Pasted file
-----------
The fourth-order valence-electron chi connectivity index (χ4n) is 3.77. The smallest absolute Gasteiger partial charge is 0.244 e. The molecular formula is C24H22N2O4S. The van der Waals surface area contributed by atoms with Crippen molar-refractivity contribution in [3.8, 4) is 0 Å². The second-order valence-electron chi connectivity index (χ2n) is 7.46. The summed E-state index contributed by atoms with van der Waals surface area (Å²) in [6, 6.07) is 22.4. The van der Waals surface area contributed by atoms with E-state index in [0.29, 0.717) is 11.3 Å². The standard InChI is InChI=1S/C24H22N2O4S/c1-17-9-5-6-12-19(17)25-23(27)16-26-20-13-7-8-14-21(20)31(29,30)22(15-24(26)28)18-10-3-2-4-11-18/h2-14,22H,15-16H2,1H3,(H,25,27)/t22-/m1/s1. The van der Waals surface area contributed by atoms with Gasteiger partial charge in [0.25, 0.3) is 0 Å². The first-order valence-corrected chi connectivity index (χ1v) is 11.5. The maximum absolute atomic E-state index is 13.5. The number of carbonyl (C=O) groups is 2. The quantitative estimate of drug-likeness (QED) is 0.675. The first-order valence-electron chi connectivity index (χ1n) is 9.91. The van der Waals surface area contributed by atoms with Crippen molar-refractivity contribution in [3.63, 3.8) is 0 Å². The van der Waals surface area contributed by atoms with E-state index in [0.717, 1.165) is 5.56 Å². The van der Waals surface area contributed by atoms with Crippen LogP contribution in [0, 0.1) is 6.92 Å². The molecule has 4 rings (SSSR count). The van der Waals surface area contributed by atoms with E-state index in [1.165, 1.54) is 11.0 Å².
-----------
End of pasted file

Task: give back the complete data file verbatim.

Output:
The fourth-order valence-electron chi connectivity index (χ4n) is 3.77. The smallest absolute Gasteiger partial charge is 0.244 e. The molecular formula is C24H22N2O4S. The van der Waals surface area contributed by atoms with Crippen molar-refractivity contribution in [3.8, 4) is 0 Å². The second-order valence-electron chi connectivity index (χ2n) is 7.46. The summed E-state index contributed by atoms with van der Waals surface area (Å²) in [6, 6.07) is 22.4. The van der Waals surface area contributed by atoms with E-state index in [0.29, 0.717) is 11.3 Å². The standard InChI is InChI=1S/C24H22N2O4S/c1-17-9-5-6-12-19(17)25-23(27)16-26-20-13-7-8-14-21(20)31(29,30)22(15-24(26)28)18-10-3-2-4-11-18/h2-14,22H,15-16H2,1H3,(H,25,27)/t22-/m1/s1. The van der Waals surface area contributed by atoms with Gasteiger partial charge in [0.25, 0.3) is 0 Å². The first-order valence-corrected chi connectivity index (χ1v) is 11.5. The maximum absolute atomic E-state index is 13.5. The number of carbonyl (C=O) groups is 2. The quantitative estimate of drug-likeness (QED) is 0.675. The first-order valence-electron chi connectivity index (χ1n) is 9.91. The van der Waals surface area contributed by atoms with Crippen molar-refractivity contribution in [3.63, 3.8) is 0 Å². The van der Waals surface area contributed by atoms with E-state index in [0.717, 1.165) is 5.56 Å². The van der Waals surface area contributed by atoms with Crippen LogP contribution in [0, 0.1) is 6.92 Å². The molecule has 4 rings (SSSR count). The van der Waals surface area contributed by atoms with E-state index in [1.165, 1.54) is 11.0 Å².